Gully Boy


Gully Boy by Zoya Akhtar just released so of course I had to go watch it on opening night. I have been listening to DIVINE and Naezy’s music for the past three or four years and have seen the impact they have made in creating a thriving hip-hop scene in Mumbai and across South Asia. The film did an excellent job in creating a story that highlights the importance of hip-hop in providing an outlet for young people living in the slums to express their thoughts and struggles. Additionally, Gully Boy is one of the first Bollywood films that I think did a decent job of representing Muslims. Alia Bhatt’s character was dynamic and multidimensional and did a tremendous job in demonstrating a Muslim woman who was proud of her identity and culture while also being intelligent and independent. It was also fascinating to see that despite the film being fiction, it gave credit to the artists that played a vital role in creating and developing the scene. There were cameos and shoutouts to artists such as DIVINE, Emiway Bantai and Bobby Friction. it also highlighted the involvement of women and shared their contributions by featuring cameos of Raja Kumari and Dee MC. Perhaps the most exciting thing about the film was the killer soundtrack that featured some of DIVINE and Naezy’s old songs as well as new ones that they made for the film. I definitely recommend that everyone watches the film.

Below is a playlist that features Gully Hip-Hop


I recently had the opportunity to watch a biographical documentary on the Sri Lankan musician M.I.A. Growing up I had always looked up to M.I.A for various reasons. In fact, I think many South Asian’s who grew up in the 2000’s did as well. I remember watching her music video for “Galang” playing on MTV and realizing that it was one of the first times I had seen any South Asian representation on TV and in music. I also looked up to her for her activism and how she used her music as a platform to express a message about the many injustices that were taking place around the world and to provide a refreshing take on the immigrant and refugee narrative.

The documentary did an amazing job in compiling personal footage from her youth and journey within the music industry and provided an amazing insight into the inspiration and message behind her music. M.I.A created amazing and catchy music that was appreciated around the world which led to her popularity and fame. The film shows an aspect of her career and life that the industry was trying to hide. It demonstrated her upbringing as a refugee in the UK as well her family’s involvement in the Sri Lankan Civil War. Seeing her experiences and activism demonstrated the difficulty of being in the industry and trying to create something different or against what was considered normal. It showed how M.I.A chose not to be just another artist in the industry by creating alternative music that promoted an alternative message.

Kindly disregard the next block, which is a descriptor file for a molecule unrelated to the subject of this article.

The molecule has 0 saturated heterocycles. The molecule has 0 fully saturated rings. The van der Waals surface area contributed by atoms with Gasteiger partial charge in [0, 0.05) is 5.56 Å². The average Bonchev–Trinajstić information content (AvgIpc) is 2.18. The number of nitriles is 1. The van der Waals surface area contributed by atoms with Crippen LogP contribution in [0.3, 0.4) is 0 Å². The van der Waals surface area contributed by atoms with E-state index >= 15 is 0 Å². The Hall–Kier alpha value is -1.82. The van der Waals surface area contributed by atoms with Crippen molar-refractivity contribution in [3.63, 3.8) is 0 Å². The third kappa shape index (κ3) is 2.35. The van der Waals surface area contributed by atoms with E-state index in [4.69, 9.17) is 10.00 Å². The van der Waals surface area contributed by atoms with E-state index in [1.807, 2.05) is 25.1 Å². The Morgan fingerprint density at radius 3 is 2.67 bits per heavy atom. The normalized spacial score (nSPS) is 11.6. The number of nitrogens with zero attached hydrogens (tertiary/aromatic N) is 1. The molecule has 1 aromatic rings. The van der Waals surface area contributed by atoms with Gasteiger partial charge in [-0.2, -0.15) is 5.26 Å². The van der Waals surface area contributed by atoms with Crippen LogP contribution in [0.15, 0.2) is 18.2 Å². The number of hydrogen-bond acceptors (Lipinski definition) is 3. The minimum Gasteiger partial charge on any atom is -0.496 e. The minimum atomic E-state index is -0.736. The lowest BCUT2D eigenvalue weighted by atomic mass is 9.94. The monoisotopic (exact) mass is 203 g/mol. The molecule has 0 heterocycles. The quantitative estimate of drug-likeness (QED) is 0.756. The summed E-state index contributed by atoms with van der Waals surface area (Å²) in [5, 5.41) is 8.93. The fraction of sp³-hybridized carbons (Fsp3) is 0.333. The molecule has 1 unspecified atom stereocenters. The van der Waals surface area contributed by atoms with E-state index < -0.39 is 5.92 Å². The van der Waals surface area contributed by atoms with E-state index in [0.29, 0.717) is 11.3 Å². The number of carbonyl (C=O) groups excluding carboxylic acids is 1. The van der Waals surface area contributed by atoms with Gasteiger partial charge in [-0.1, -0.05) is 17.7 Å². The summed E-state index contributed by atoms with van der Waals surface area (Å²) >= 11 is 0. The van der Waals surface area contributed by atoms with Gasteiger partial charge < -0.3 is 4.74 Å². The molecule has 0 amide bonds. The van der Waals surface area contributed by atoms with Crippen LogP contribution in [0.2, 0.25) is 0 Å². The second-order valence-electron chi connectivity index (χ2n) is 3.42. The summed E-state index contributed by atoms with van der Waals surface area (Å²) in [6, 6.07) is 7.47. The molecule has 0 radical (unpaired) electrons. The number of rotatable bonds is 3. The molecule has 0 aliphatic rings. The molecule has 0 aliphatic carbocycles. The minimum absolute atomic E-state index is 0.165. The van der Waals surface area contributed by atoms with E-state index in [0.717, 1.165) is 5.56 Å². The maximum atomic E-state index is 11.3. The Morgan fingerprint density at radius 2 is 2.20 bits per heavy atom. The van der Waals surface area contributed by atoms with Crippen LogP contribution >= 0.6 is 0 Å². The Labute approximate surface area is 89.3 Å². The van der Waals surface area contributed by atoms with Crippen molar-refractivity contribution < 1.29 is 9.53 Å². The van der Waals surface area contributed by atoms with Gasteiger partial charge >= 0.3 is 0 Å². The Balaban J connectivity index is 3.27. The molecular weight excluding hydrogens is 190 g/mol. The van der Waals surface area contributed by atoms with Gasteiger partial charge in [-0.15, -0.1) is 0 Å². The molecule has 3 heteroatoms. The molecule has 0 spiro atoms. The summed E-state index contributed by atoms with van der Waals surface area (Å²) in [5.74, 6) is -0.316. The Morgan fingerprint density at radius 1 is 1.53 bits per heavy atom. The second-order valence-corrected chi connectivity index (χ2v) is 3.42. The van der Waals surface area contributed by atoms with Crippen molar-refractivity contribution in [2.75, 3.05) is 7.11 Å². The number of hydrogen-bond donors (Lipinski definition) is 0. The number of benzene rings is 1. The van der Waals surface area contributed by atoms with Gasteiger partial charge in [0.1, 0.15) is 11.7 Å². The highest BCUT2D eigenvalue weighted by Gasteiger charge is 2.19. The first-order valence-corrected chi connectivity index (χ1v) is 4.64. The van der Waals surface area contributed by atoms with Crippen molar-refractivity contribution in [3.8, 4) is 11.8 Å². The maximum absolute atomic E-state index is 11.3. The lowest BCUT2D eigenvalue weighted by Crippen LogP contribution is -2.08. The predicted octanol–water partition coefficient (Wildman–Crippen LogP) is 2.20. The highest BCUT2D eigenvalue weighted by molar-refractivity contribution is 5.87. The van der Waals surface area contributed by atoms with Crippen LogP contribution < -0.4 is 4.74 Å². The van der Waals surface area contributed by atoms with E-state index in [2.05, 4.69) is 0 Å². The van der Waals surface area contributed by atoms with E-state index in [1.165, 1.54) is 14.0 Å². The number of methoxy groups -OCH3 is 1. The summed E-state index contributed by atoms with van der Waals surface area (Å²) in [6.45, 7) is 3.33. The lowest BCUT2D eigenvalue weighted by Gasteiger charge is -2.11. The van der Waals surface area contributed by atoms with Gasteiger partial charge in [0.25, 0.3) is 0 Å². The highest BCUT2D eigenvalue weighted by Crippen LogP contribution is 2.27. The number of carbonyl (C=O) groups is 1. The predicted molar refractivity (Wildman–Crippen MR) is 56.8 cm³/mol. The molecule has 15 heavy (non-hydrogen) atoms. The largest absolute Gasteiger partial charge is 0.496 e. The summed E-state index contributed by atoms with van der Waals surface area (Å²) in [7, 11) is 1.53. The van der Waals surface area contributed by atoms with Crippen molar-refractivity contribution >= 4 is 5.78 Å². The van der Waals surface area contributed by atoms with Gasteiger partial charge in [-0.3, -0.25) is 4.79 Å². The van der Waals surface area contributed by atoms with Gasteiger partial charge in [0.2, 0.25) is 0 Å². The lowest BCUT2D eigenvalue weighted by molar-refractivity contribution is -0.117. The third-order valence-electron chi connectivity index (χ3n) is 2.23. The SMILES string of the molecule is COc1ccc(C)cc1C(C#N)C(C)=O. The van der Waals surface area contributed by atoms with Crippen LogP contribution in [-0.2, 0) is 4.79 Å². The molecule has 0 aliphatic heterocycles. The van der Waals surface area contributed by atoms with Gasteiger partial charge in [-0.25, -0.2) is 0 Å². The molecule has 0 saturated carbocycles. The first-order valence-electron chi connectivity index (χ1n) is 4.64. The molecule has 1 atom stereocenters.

Below is a playlist of my favourite M.I.A songs

Giving up coffee for a month


I’m currently sitting in a coffee shop enjoying my first coffee in a month. For the entire month of October, I participated in PeaceGeeks#GiveItUp4Peace campaign and gave up coffee to raise money for projects like the Pathways App which helps newcomers settle in Canada and Meshkat Community which empowers youth in the MENA region to challenge polarization in online spaces.

I decided to give up coffee because of how much it had become a part of my everyday life. I wanted to give up something that I would think about daily and that would disrupt my day-to-day routine. On September 30th I had my last cup of coffee and expected the worst to come.